With the gradual easing of COVID-19 restrictions in many parts of the world, universities are also beginning to reopen their campuses for face-to-face learning. This is no exception for international students in Australia, who previously studied remotely due to the pandemic. However, as of January 28th 2023, China has banned online studies, mandating students to return to their respective universities in Australia for face-to-face learning. It’s good to note that the policy is subject to China’s Education Ministry changes from time to time and there can be possible exemptions from the rule for students that faced difficulties in acquiring a visa within a short period of time or students who were unable to book flights and / or find a suitable accommodation in Australia. In such events, the student should seek exemption from the rule when applying for degree certification.
While the return to normalcy may be exciting for some, it’s understandable that many students may feel anxious about the transition back to in-person learning. This is especially true for those only exposed to remote learning. Nevertheless, it’s crucial to keep in mind that with the right mindset and preparation, it’s possible to integrate back into on-campus life successfully. Here are some tips we have compiled to help make the process smoother.
It is important to set realistic expectations for yourself when returning to face-to-face learning. You may have been studying from home for the past year and may not be used to being in a classroom setting. Hence, be kinder and give yourself time to adjust to the new environment and schedule. While you can’t expect to feel immediately comfortable with everything, just know that it will get easier with time.
Make sure you are prepared for class by reviewing the syllabus and any materials the lecturer or professor provides ahead of time. This will give you an idea of what to expect and allow you to come to class with any questions. Being prepared can also help alleviate anxiety about returning to face-to-face learning.
Most universities have resources available to help international students adjust to campus life. These resources may include academic support, counselling services, and international student organisations. We recommend you take advantage of these resources to help you return to face-to-face learning.
Often, it’s the simplest social interactions that can have the most significant impact. Engaging in casual conversations with classmates and lecturers, both old and new, can help alleviate the first-day jitters that you may be experiencing.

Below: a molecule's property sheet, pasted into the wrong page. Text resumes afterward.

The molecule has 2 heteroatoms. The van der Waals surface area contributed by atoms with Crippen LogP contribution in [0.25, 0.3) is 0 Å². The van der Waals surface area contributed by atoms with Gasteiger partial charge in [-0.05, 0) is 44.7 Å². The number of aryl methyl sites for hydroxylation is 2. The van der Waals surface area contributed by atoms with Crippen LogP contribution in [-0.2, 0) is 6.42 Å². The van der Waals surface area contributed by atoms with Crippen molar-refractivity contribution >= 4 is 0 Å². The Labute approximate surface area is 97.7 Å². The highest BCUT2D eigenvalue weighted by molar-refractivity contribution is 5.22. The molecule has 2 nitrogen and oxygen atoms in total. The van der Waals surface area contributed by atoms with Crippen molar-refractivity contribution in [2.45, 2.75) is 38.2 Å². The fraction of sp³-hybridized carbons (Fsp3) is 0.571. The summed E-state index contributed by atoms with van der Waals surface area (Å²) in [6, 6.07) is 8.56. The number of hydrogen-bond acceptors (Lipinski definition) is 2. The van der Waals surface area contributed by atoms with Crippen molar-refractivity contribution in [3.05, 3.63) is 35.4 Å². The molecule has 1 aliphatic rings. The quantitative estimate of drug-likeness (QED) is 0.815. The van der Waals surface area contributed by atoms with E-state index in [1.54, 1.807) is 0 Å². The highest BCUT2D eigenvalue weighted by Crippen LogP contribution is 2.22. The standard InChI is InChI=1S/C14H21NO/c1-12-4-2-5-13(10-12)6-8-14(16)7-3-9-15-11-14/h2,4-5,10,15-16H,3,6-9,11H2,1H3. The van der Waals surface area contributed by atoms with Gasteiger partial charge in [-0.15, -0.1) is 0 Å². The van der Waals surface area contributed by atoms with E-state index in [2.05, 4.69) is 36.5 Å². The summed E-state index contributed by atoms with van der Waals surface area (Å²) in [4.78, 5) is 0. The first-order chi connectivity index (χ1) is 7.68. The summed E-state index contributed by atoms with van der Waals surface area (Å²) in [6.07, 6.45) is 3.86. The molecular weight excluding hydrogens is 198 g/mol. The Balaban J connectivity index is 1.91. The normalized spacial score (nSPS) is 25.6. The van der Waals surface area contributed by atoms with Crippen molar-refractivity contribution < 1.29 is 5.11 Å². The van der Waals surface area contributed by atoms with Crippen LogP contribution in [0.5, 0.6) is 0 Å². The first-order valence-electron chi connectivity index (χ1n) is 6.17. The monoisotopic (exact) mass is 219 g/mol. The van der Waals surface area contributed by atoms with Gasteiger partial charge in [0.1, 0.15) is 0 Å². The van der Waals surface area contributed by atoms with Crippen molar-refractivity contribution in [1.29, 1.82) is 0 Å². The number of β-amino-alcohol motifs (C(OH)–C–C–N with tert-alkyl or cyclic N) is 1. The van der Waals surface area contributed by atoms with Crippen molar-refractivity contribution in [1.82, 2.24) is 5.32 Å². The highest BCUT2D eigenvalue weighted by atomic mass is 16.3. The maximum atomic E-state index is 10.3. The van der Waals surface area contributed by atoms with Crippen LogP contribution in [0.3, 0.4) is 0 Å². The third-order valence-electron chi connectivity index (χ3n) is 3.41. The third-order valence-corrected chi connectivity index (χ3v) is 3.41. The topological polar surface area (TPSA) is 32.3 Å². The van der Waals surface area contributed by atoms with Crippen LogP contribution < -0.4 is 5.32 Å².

Furthermore, participating in class discussions and group activities is an important part of the learning process. It can also help you feel more comfortable in the classroom setting. Don’t be afraid to ask questions or share your ideas with the class. Remember, everyone is adjusting to the new learning environment, and your participation can help create a more welcoming and collaborative atmosphere.
Participating in various clubs and student organisations can be a great way for you to meet new people and establish connections more organically.
For some students, distance learning may have negatively impacted their communication skills. By getting involved in different societies and activities, they can put their social skills to the test and take a break from school-related tasks. Essentially, it’s like achieving two goals at once.
Although remote learning may have provided students with more flexibility, it often lacked structure, which could be disruptive for some. Before returning to face-to-face learning, it can be helpful to ease back into your pre-pandemic daily routines gradually.
Some of these routines may involve establishing a consistent wake-up time, preparing breakfast before heading to school, and even having a nightly bedtime ritual. Whatever the routine may be, practising it before the first day of in-person learning back at school can help reintroduce a sense of familiarity and stability.
Returning to face-to-face learning and discussion groups after a year of online studies can be challenging for international students. However, the transition can be smoother by setting realistic expectations, being prepared, taking advantage of resources, participating in class, practising self-care, and staying connected with others. Remember, it is normal to feel anxious or overwhelmed initially, but with time and effort, you can adjust to the new learning environment.
If you’re looking for apartments to settle in for the upcoming school semesters, consider Y Suites as your student apartment of choice. They provide student housing in Melbourne, Sydney, and Adelaide, with a wide variety of room types for students to choose from – Studio Standard, Studio Premium, Studio Deluxe, Studio Twin Share, 2 Bedroom Apartments, Ensuite Standard and Ensuite Premium – as well as a suite of amenities that residents can enjoy.
But above all, staying at Y Suites and participating in their planned events can help students ease into face-to-face learning in several ways. Firstly, it provides an excellent opportunity for students to network with others living on the property, which can help them build a community and feel more supported during the transition back to on-campus learning. Additionally, participating in social events such as Taco Tuesdays and movie nights can help students break the ice with their fellow residents, which in turn, alleviates some of the anxiety and jitters they may feel on their first day back in a physical classroom.
Lastly, having a sense of community and engaging in social activities can help students feel more engaged and motivated in their studies, ultimately leading to a more successful academic experience.
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